Worse, the illegal immigrants threaten national security as they don’t share a cultural bond with genuine Indians. As the सिर्फ़ News editorial of 2 January has remarked, illegal Bangladeshi settlers are noticed in substantial numbers in Delhi, Mumbai, Bengaluru and a host of other metropolitan cities of the country. They have been found involved in the rape of a nun in West Bengal, rioting in Noida, collaborating with Uttar Pradesh’s Muslims to engineer riots in Basirhat, and they are infamous also for their dalliance with terrorist outfits. They have been detected and arrested not only in Bengal but also in Uttar Pradesh. Even the Sheikh Hasina Wazed government says terrorists of their country cross over to India.
In the changed world order, since China views India as a rival, it enjoys the Islamisation of the Siliguri Corridor located in northern West Bengal, which connects the Northeast to the rest of India, and which is surrounded by Nepal, Bangladesh and Bhutan. Referred to as the “Chicken’s Neck”, this thin strip of land in India’s possession tempts China for misadventures, as Nepal’s communist government and Bangladesh’s Islamic culture could be exploited to corner and contain India effectively [more on China’s role in a subsequent article].
Northwards from New Jalpaiguri and eastward into Assam, there are pockets where Bangladeshi infiltrators have turned so brazen that they have replaced the Indian rupee with the Bangladeshi taka for transactions in the local markets. Off and on, the Border Security Force manages to apprehend a few. Remember, before Muslim invaders arrived in India in the early mediaeval era, Sindh, the route of the would-be Sultans, was Islamised.
Where the Muslim force appears inadequate to alter the shape of politics, they look for chinks in the Hindu armour. Given an extent of alienation among the Dalits, the vote-banking parties exploited caste divisions in Gujarat, as the Muslim percentage (9.064% of the State population) was too low to make a difference in the electoral outcome. Right thereafter, they collaborated in an event that had nothing to do with Muslims or Islam — the commemoration of the British-Mahar force’s victory over Peshwas in Bhima-Koregaon in 1818. There is otherwise no reason for the All India Muslim Personal Law Board’s Maulana Abdul Hamid Azhari and Jawaharlal Nehru University’s infamous anti-India student Umar Khalid to reach Pune for the event. Isn’t this akin to clubbing Bangladeshis with Indian Muslims? No. The dream of realising a Muslim-majority India has already been delineated.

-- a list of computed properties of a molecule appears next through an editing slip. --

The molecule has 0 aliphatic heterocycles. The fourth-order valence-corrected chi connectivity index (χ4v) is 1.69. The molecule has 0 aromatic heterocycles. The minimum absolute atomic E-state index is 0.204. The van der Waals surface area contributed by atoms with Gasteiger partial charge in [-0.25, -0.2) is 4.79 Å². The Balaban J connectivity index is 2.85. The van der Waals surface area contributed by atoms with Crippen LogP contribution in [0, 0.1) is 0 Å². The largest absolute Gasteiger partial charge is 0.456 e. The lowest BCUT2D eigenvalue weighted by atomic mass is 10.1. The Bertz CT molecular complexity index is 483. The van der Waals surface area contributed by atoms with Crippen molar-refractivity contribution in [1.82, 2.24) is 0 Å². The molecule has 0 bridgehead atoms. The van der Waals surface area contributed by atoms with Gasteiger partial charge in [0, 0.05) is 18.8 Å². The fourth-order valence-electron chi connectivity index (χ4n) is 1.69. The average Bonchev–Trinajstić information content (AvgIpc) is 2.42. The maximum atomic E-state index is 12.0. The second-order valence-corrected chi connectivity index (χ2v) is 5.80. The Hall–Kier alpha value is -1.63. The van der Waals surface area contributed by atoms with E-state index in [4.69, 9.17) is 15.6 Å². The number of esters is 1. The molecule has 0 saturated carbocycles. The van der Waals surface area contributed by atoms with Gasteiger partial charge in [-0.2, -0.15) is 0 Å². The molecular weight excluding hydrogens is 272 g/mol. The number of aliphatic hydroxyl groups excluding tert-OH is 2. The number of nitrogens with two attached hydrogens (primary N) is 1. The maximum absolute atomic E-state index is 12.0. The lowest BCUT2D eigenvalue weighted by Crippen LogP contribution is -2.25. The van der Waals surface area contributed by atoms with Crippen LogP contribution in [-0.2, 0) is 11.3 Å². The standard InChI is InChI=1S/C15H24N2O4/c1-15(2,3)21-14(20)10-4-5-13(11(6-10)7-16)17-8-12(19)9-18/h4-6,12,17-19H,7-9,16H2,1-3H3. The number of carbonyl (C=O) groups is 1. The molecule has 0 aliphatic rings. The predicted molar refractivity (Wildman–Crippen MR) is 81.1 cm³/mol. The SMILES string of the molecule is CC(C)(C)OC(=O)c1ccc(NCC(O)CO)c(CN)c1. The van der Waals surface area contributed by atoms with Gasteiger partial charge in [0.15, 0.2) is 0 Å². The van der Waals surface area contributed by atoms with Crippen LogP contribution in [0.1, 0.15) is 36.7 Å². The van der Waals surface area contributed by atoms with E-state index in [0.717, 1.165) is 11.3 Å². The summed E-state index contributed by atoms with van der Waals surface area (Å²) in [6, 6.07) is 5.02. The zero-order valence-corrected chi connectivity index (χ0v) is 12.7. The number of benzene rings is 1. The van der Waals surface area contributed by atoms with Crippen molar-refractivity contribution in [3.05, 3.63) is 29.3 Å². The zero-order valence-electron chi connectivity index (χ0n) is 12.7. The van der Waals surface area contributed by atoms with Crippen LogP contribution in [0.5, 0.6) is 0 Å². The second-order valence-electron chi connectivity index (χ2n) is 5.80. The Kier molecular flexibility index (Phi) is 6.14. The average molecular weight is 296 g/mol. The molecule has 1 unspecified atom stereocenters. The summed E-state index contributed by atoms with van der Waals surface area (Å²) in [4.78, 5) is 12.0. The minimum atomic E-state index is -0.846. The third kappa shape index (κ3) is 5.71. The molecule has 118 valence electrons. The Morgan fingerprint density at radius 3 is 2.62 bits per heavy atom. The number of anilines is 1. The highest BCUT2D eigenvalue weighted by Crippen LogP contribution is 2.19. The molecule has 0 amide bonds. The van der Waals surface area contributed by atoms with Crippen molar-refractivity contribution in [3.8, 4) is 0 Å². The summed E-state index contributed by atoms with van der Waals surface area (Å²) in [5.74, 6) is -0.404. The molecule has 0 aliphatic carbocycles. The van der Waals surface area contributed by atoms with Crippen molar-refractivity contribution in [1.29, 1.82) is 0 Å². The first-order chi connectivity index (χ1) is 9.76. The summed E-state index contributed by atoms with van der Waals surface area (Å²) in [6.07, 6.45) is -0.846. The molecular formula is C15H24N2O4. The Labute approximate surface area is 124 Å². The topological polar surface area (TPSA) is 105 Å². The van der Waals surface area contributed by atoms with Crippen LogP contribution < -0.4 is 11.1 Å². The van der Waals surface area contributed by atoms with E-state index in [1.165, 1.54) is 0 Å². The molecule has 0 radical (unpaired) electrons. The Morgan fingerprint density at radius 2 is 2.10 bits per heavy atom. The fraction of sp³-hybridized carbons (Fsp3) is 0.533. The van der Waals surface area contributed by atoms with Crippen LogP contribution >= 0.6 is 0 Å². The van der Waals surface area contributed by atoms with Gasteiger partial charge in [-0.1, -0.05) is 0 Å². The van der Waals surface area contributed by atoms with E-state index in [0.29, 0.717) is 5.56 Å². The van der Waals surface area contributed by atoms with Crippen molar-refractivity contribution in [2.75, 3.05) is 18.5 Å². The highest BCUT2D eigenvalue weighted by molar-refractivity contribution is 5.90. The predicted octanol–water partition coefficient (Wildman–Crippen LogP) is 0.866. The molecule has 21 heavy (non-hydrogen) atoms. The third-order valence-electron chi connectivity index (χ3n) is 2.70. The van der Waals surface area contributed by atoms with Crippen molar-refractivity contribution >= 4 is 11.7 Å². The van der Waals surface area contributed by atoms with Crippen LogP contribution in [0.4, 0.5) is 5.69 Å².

While the renaissance of nationalism in India, of late, has challenged this constant scheme of “Breaking India” — a term in currency since the release of Rajiv Malhotra’s book by that name — the NRC is an institutional approach of the state that threatens the Muslim numbers in demography as the Islamists have turned apprehensive of the infiltrators’ fate of deportation. It is to deflect the public attention from this need of the times that the INC and its cohorts are taking recourse to obfuscations such as pointing at “conspiracies” in the first draft of NRC released last week and constantly asking a dumb question as to why Hindu and Muslim immigrants should not be treated alike.
To answer the second question first, Hindus are persecuted in Islamic Bangladesh and Pakistan whereas Muslims from those countries sneak in for economic or mischievous reasons. Then, explaining that the anomalies are expected in a massive administrative exercise such as this one, which would be sorted out, the government must snub the detractors and tell them that the NRC would be extended to the whole country. After all, not only Assam but also cities across the country must be cleansed of Bangladeshis as they have turned worse than a menace to law and order.
Whether Bangladesh accepts its renegades back will be a question for the next chapter of this battle; let’s ensure first that all Indians are genuinely Indian. While the Bharatiya Janata Party government is hardly known for candour, if Prime Minister Narendra Modi has deportation of the illegal settlers in his mind — to be executed once the NRC is comprehensive — that is good enough for the nation.